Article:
We used to work with this man, about seven or eight years ago when the events in Syria only started to unwind, and those same people were accusing Russia of all sorts of evils… Sergey Lavrov gave an interview to Fareed Zakaria in New York concurrent to the (on the margins of [sic]) the UN General Assembly.[And,] what do you think? One would think that Syria was the central topic and Russia was accused of everything about it. There was no Trump or election at that moment; this was about seven or eight years ago. What do you think happened to the interview?
All of the crucial points representing the Russian stance toward Syria were cut out by Mr. Zakaria. The propaganda machine crashed on its own iceberg of this very propaganda… They have not yet [said sorry to anyone], but believe me, we are not going to leave it like this.
All of this has been put into the annals of history, and I think all of this should be published and presented to a broader audience.
And then, waxing sarcastic again, Mrs. Zakharova suggest that all of the quotes and excerpts of, presumably the Mueller event, probably Syria too, would make a nice yearbook.
The anchors of 60 Minutes also noted that Russian journalists and Russia itself have a bad reputation, as if they were the main violators of international law, and there is a fascinating rundown of the matters of President Trump recognizing the Golan Heights as part of Israel, and the concurrent thought that this would lead to a recognition of Crimea’s being part of the Russian Federation.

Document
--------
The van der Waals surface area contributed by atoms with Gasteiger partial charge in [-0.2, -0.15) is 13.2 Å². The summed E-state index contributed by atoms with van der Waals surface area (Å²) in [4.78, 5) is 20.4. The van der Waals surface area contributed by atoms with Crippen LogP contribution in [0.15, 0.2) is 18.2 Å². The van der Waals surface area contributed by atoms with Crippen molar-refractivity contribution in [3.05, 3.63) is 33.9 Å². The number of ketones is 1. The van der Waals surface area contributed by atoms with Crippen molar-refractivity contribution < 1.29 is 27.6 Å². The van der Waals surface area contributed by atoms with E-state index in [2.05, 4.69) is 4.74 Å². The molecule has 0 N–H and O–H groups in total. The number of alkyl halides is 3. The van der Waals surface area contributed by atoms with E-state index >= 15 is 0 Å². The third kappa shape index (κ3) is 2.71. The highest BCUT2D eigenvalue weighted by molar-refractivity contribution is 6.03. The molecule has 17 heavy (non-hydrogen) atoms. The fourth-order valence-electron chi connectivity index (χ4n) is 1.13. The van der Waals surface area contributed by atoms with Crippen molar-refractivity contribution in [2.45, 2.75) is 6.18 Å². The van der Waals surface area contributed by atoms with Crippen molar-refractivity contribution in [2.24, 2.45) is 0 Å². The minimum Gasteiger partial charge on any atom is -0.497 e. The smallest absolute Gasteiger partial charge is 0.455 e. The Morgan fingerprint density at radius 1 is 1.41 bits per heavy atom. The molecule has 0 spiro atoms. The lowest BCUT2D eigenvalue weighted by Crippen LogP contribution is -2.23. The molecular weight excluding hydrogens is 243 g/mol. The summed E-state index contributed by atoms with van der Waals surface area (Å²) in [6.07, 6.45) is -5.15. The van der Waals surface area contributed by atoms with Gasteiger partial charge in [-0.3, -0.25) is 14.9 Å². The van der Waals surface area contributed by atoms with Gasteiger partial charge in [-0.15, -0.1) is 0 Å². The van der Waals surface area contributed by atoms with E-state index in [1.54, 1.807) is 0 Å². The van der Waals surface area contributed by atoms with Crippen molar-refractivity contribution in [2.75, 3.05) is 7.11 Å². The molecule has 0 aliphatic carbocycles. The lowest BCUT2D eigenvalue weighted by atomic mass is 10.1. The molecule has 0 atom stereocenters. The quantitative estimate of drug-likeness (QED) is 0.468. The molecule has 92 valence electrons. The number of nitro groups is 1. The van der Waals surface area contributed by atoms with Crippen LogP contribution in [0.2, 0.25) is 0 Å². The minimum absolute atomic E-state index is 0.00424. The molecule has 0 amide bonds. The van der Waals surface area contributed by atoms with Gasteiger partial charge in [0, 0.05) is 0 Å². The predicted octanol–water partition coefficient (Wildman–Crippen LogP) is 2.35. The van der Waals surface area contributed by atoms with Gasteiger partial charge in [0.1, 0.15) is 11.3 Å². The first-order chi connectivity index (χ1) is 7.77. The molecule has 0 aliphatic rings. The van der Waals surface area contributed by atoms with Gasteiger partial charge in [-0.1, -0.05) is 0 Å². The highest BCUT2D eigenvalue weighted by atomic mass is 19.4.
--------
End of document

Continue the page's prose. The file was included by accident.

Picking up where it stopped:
One of Maria Zakharova’s most salient points is that while the Americans constantly accuse Russia of trying to interfere with the USA’s foreign policy, that policy itself is not consistent from presidential term to presidential term. President Obama had the opposite stance on the Golan Heights as does Mr. Trump. But before Obama, each president had his own take and they were not consistent. Her question, “What does Russia have to do with this?”
It is interesting that Zakharova fingers Fareed Zakaria as a main culprit in the propaganda attack. It is unclear why she thinks he takes a leading position in this, but it is possible that she is using his deliberate scrubbing of the Syria interview as an example of how the American press works. She IS correct, for they do indeed use whatever supports the narrative they wish to brainwash their readers and viewers with. Perhaps that is the point.
It seems clear that the Russian government is not interested in just taking all this abuse any more than President Trump is. If Maria’s thoughts get put into reality, while Western Europe is likely to try to block Russia’s statements about all this, there is a good possibility that the Russian viewpoint will be understood and accepted – not by the political élite, but by the regular people of Germany, Greece, Turkey, other countries that have been gradually softening their stance towards their eastern neighbor, and, despite NATO membership, have been entering into business arrangements with Russia.
It does seem like there is some justice to this. Russia has been the scapegoat of the West for a very long time, and during that time it both took the criticism, politely refuting it, but all the while slowly getting stronger. It may be that the time has come for the Bear to speak out loudly and firmly, that the time for this mistreatment is over.